Frostfire / Page 47

Page 47


I lifted my head, taking my eyes off Konstantin only for a moment, and I expected to see Bent lurking in the shadows somewhere. But there was nothing, and that moment of distraction was all Konstantin needed.

He grabbed my shoulders and flipped me over so I was lying on my back on the bed, and he rolled on top of me. He grabbed my wrists, pinning them against the white comforter. My legs were trapped underneath him, and when I fought against his grip, he didn’t budge.

“What do you want?” I asked, staring up at him in the dim light of the bedroom. “Why were you here waiting for me? If you have Emma, what’s the point?”

“I remember you.” Konstantin’s eyes were searching mine, and they seemed to soften. “I’m sorry I didn’t right away, but I remembered you as soon as you punched me in the stomach in Chicago. You were the plucky tracker, trying to claw your way up to be a guard. Nobody wanted you there, but you didn’t care. You wanted to be there.”

My heart pounded in my chest, and I swallowed back my anger, which was easier since he’d thrown me off my guard by remembering far more about me than I’d thought he’d ever known.

“How did you…” I narrowed my eyes at him. “How would you even know that? You didn’t know who I was.”

“Of course I did. You were that little blond girl, and that alone made you stand out, but you were always fighting twice as hard as anybody else.” He paused, grinning down at me. “And I’d always catch you staring at me.”

“You were on the guard,” I replied coolly. “I was watching the Högdragen.”

“No, you were watching me. You looked at me like … like I could do no wrong.” Konstantin sounded wistful.

“I was young and stupid.” I looked away.

“I’m sorry,” Konstantin said softly. “For what happened with your father.”

I snapped my head back to glare up at him. “What happened with my father? You tried to kill him,” I snarled, and I tried to fight him off, but he had me pinned.

“Bryn!” Konstantin was calm and firm. “Stop fighting.”

“What do you want with me?” I shouted. “If you’re gonna kill me, then just kill me.”

“I’m not gonna kill you,” Konstantin said with an annoyed sigh. “I want you to…” He hung his head for a moment.

“Do you even know what you want with me?” I asked.

“I’m trying to protect you!” he yelled in exasperation.

I laughed darkly. “Protect me? Why in hell would you do that? I want to kill you, and you want to kill me. You even told Ember you’re coming after me.”

“What? I never told anyone I was coming after you.”

“You told her to ‘tell that white rabbit to watch out,’” I said, repeating what Ember had told me.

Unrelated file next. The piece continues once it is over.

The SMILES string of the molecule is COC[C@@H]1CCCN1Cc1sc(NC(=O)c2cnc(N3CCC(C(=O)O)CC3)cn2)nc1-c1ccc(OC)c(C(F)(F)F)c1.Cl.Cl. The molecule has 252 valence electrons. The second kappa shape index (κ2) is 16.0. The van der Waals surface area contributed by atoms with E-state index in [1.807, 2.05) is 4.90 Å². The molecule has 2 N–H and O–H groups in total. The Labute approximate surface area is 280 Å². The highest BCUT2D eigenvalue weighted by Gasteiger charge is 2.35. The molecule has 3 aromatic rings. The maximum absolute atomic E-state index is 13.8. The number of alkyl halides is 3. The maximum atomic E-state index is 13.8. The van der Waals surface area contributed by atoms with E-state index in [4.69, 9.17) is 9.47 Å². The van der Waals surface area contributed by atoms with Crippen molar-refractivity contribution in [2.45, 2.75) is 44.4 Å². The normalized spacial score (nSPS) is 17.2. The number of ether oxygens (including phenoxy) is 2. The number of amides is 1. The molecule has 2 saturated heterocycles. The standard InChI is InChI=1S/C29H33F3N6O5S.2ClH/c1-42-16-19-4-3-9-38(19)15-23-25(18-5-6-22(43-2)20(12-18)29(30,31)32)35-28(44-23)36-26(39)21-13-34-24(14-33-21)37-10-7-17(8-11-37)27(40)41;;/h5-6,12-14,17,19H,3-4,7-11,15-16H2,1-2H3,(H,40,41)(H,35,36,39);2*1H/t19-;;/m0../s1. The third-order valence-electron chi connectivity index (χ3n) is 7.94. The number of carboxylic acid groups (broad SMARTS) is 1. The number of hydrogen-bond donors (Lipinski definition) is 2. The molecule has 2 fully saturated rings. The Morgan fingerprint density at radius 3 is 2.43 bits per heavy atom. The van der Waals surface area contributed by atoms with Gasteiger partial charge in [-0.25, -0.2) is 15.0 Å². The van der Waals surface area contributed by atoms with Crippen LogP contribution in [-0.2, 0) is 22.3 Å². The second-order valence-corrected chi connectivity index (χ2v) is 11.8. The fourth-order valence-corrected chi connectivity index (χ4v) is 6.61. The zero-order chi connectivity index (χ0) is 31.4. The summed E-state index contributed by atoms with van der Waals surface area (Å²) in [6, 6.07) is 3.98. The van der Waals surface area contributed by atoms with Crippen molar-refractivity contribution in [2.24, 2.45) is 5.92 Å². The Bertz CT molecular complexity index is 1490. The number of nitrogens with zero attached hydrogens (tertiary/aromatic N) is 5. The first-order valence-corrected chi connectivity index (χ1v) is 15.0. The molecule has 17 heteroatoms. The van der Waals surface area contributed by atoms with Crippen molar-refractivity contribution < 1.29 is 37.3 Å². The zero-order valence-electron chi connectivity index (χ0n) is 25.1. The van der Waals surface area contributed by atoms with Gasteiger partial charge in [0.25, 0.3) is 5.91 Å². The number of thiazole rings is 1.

“That wasn’t a threat.” He shook his head. “I was warning you. You need to stop this.”

“Stop what?” I asked, incredulous.

“Dammit,” he muttered.

Konstantin pulled the knife from my grip, then he let go of me. I stayed where I was, lying on my back on the bed, because I wanted to get a read on what was happening before I made a move. He sat on the edge of the bed, his back to me with the knife in his hand, and he ran a hand through his dark tangles of hair.

“I feel terrible about what happened with your father. And now everything that’s happening here.” He shook his head. “I made a choice a long time ago, and I’m still trying to make things right.” He looked back at me over his shoulder. “But things are in motion, and there’s going to be a lot of casualties, and I don’t want you to be one of them.”

“Why?” I asked in disbelief. I moved so I was sitting on my knees. “Why would you even care what happens to me?”

“Because you saw good in me that wasn’t there.” He turned away and stood up. “Forget about me. Forget about everything here. Just go back to Doldastam … No, don’t go there. Just go. Forget about the Kanin and everything.”

“I’m not forgetting about my family or friends or my people,” I told him. “I can’t just run off, like you did. And I’m not leaving without Emma Costar.”

He rubbed his forehead. “It’s better for you if you leave without her.”

“Where is she, Konstantin?” I asked.

“Bent just doesn’t know his own strength,” Konstantin replied, almost sadly.

“What happened to her? If you hurt her, I’ll—”

He groaned. “This was going so well. Can we stop with the threats?”

“Not if you won’t tell me where she is.”

“I don’t know where he left her, but it won’t do you any good to find her,” Konstantin said in a way that made my blood run cold.

“You killed her,” I said, my voice trembling with barely contained rage. “You son of a bitch.”

I dove at him and punched him in the face, and I think he let me at first, allowing me to hit him in the face and chest a few times before he tried to grab my wrists. Then I kicked him in the stomach, and he grabbed me and twisted my arm behind my back. I tried to buck him off, but he pushed me forward, slamming me against the wall.

“Let me go,” I growled, but I was trapped between him and the wall.

“Stop, Bryn. I can’t undo what’s already been done.”

“I’m going to kill you,” I warned him.

“I’m trying to make things right. I know you don’t believe me, but I’m trying.” His words were low and filled with regret, and his beard brushed against my cheek. He let go of my arm, and I pressed my palms against the wall, but I didn’t turn around. I didn’t fight him. “I know you have no reason to trust me, but please, trust me on this.”

I closed my eyes, wishing I didn’t trust him, but I did. I didn’t know why. Maybe it was the sincerity in his voice, or the fact that he could kill me but didn’t, or maybe it was just the memory of the good I thought I’d seen in him when I was younger.

His breath felt warm and ragged on my cheek, and his hand was on my arm. He didn’t have me pinned, exactly, but his body was pressed against me, holding me in place. I could push him off, but I didn’t.

“I can’t let you go,” I told him.

“I can’t let you follow me,” he said softly.

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